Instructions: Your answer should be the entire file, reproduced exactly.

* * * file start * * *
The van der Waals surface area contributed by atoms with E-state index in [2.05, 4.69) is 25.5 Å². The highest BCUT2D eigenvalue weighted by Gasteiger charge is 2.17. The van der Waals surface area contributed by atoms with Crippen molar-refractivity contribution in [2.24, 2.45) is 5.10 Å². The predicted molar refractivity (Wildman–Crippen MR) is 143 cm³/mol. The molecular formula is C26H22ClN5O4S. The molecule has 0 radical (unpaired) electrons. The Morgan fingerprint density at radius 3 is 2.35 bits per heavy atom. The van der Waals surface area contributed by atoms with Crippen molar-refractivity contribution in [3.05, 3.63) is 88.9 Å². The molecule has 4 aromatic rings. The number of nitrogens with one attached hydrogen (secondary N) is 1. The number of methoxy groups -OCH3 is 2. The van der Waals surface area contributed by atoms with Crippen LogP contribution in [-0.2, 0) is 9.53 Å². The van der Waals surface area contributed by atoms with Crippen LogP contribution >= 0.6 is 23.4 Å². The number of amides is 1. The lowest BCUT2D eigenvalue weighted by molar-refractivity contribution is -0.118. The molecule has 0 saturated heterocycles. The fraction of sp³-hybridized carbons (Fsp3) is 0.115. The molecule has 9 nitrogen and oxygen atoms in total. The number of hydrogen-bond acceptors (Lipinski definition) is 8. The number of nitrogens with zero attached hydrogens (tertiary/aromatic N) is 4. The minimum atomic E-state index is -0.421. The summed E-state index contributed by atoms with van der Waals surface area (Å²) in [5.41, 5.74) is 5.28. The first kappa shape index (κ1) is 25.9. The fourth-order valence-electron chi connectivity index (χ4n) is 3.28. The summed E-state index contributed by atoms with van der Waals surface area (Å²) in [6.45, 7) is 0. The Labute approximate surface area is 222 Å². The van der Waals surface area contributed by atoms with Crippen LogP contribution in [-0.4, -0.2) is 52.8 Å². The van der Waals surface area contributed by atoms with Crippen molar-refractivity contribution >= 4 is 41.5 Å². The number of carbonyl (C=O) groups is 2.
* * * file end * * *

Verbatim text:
The van der Waals surface area contributed by atoms with E-state index in [2.05, 4.69) is 25.5 Å². The highest BCUT2D eigenvalue weighted by Gasteiger charge is 2.17. The van der Waals surface area contributed by atoms with Crippen molar-refractivity contribution in [2.24, 2.45) is 5.10 Å². The predicted molar refractivity (Wildman–Crippen MR) is 143 cm³/mol. The molecular formula is C26H22ClN5O4S. The molecule has 0 radical (unpaired) electrons. The Morgan fingerprint density at radius 3 is 2.35 bits per heavy atom. The van der Waals surface area contributed by atoms with Crippen molar-refractivity contribution in [3.05, 3.63) is 88.9 Å². The molecule has 4 aromatic rings. The number of nitrogens with one attached hydrogen (secondary N) is 1. The number of methoxy groups -OCH3 is 2. The van der Waals surface area contributed by atoms with Crippen LogP contribution in [-0.2, 0) is 9.53 Å². The van der Waals surface area contributed by atoms with Crippen LogP contribution >= 0.6 is 23.4 Å². The number of amides is 1. The lowest BCUT2D eigenvalue weighted by molar-refractivity contribution is -0.118. The molecule has 0 saturated heterocycles. The fraction of sp³-hybridized carbons (Fsp3) is 0.115. The molecule has 9 nitrogen and oxygen atoms in total. The number of hydrogen-bond acceptors (Lipinski definition) is 8. The number of nitrogens with zero attached hydrogens (tertiary/aromatic N) is 4. The minimum atomic E-state index is -0.421. The summed E-state index contributed by atoms with van der Waals surface area (Å²) in [5.41, 5.74) is 5.28. The first kappa shape index (κ1) is 25.9. The fourth-order valence-electron chi connectivity index (χ4n) is 3.28. The summed E-state index contributed by atoms with van der Waals surface area (Å²) in [6.45, 7) is 0. The Labute approximate surface area is 222 Å². The van der Waals surface area contributed by atoms with Crippen LogP contribution in [-0.4, -0.2) is 52.8 Å². The van der Waals surface area contributed by atoms with Crippen molar-refractivity contribution >= 4 is 41.5 Å². The number of carbonyl (C=O) groups is 2.